|Back to Living with Hepatitis C
Jacques Chambers, CLU, Benefits Consultant
Medicare is a health program designed by bureaucrats and “fine tuned” by Congress so it is not an easy program to understand. Medicare has various parts: Part A, B, and D. Now there is something called “Medicare Advantage Plans” which may or may not offer a viable alternative to the original Medicare and all its parts.
Original Medicare is often called “Fee-for-Service Medicare.” This is the coverage that you are enrolled in by default if you do not pick another plan. Original Medicare consists of three parts:
- Part A Hospital Coverage – This is the portion of Medicare that covers hospital charges, skilled nursing facilities and hospice charges. You become eligible for it by paying your Medi/F.I.C.A. payroll taxes during your working career. If you didn’t pay enough quarters of coverage you may have to pay a premium to get it, but most workers worked long enough to get it without cost.
- Part B Medical Coverage – This part covers medical expenses other than hospital charges. It covers doctor’s visits, X-ray and laboratory tests, durable medical equipment and many other medical equipment and services. This portion is considered voluntary and a premium is charged. In 2007 the cost for Part B coverage will be $93.50 per month. Although voluntary, Part B coverage is important in the absence of a broad retiree health plan from the prior employer or to enroll in a Medicare Advantage Plan.
- Part D Prescription Coverage – This is the new addition to Medicare coverage that was launched 01-01-06. Coverage under this part is also voluntary and benefits are administered by private insurance companies. Premiums range from $9.00 to $85.00 per month depending on the plan you purchase.
- Medigap Coverage – Also called Supplemental Medicare Coverage, these private plans are offered by insurance companies and cover portions of medical bills that are not covered by Parts A, B, and D, such as deductibles, co-insurance, coverage outside the US, etc.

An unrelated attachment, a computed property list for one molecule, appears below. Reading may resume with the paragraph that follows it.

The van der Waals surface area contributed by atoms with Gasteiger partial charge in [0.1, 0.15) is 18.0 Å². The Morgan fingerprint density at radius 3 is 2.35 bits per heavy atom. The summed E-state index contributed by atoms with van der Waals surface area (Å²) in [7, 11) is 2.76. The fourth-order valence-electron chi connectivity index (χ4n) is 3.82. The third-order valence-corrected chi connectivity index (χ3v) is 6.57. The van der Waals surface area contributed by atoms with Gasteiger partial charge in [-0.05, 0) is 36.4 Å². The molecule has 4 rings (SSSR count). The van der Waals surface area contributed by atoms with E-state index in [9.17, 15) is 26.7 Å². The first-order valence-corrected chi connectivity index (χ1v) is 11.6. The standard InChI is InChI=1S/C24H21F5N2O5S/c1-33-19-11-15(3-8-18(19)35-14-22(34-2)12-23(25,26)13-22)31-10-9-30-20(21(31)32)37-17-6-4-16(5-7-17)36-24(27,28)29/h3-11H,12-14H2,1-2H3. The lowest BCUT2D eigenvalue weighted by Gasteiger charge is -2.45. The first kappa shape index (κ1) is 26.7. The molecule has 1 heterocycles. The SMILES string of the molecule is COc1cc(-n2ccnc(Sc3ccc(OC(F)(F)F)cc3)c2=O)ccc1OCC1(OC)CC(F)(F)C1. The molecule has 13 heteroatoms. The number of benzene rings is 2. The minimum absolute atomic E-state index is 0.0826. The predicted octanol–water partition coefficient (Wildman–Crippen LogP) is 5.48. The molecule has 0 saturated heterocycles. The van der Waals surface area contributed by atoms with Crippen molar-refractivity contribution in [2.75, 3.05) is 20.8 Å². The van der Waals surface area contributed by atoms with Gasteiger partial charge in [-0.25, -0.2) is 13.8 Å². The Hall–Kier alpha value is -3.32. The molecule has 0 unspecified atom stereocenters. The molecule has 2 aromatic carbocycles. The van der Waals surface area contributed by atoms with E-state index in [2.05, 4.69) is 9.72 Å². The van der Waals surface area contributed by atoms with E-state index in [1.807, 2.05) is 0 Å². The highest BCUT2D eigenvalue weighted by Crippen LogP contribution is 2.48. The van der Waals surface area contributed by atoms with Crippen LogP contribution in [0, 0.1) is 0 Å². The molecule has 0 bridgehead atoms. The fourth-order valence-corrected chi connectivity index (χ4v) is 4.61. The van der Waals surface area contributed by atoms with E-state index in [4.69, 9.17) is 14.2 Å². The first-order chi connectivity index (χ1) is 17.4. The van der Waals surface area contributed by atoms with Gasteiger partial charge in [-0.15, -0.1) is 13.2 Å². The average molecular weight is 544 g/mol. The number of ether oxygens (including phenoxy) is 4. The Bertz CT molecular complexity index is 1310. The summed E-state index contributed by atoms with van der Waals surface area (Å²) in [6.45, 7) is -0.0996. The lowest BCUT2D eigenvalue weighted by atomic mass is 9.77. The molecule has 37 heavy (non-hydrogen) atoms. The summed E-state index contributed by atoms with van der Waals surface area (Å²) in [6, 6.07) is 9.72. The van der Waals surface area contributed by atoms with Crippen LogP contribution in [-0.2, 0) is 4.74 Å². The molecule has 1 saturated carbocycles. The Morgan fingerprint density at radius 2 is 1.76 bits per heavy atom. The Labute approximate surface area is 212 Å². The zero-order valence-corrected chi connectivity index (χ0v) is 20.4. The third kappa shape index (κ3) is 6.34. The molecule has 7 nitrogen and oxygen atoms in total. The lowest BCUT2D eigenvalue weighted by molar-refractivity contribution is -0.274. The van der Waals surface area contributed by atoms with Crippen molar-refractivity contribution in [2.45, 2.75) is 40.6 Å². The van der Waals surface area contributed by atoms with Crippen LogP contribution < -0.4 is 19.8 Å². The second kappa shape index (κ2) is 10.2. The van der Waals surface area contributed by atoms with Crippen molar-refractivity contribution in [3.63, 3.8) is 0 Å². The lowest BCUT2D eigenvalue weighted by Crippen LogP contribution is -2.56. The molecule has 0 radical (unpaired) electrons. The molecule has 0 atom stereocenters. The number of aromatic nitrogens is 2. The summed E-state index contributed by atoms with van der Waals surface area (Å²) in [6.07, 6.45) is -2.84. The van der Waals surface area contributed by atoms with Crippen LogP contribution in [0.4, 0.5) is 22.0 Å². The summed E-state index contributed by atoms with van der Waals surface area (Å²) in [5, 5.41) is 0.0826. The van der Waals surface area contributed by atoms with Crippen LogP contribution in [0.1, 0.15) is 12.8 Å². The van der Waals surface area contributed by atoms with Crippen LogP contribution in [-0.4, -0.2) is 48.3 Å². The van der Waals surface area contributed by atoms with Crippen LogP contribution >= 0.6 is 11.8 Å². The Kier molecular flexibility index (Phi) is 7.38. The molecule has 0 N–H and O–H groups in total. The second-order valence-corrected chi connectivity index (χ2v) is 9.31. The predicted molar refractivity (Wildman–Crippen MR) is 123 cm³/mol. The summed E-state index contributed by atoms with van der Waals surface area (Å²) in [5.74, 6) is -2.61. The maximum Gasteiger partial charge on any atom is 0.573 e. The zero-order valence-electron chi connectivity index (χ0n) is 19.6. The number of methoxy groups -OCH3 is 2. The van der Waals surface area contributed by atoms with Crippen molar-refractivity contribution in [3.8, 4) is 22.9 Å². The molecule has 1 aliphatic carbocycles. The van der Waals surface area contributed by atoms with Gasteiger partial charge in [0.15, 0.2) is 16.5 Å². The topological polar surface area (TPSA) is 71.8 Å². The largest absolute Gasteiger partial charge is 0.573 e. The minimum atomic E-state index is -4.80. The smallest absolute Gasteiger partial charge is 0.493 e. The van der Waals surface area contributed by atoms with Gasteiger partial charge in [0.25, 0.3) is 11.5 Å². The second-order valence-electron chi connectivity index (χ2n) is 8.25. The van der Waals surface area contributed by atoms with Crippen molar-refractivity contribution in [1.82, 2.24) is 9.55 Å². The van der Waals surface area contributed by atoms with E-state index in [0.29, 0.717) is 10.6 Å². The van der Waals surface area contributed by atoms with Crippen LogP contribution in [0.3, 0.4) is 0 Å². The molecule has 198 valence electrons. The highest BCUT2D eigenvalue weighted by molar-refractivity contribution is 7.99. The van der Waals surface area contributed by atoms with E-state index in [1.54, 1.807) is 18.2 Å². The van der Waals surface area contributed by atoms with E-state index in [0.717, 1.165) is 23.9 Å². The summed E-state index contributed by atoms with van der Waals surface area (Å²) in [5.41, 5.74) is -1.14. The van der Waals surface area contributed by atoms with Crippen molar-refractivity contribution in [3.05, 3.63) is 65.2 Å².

In order to have comprehensive medical coverage from Medicare a person would need all of the above plans. Persons on Medicaid as well as Medicare would not need the Medigap coverage.
Part C Medicare – The Medicare Advantage Plans
An alternative to Original Medicare with its various parts are the plans offered under Part C of Medicare, called the Medicare Advantage Plans. These are plans offered by private insurance companies and health service organizations that cover everything covered under original Medicare. In addition, they may offer additional benefits.
Most of the plans offered under Medicare Advantage are managed care plans. Most are Health Maintenance Organizations (HMO) and some Preferred Provider Organization (PPO) plans. The plans offered vary from state to state and sometimes even by region within a state. Because the federal government pays the Medicare Advantage Plan, a substantial premium to provide your care, there is rarely more than a small premium in addition to the Part B premium you are already paying Social Security. Many of the plans have no additional premium at all.
While they will generally limit your choice of physician and hospital, they will often add benefits that are not covered under Original Medicare such as dental coverage or coverage for eyeglasses.
Joining a Medicare Advantage plan also packages all the benefits, hospital, medical, and prescription drug coverage into one product so that the need to search for and choose a separate drug plan is avoided.
Almost anyone who is covered under Parts A and B of Original Medicare has the option to switch their coverage to a Medicare Advantage Plan during the Open Enrollment Period which runs from November 15 through December 31 of each year with the changes effective on the following January 1. Persons who are receiving Medicare due to End Stage Renal Disease or who are confined to a nursing facility are not eligible to switch their coverage.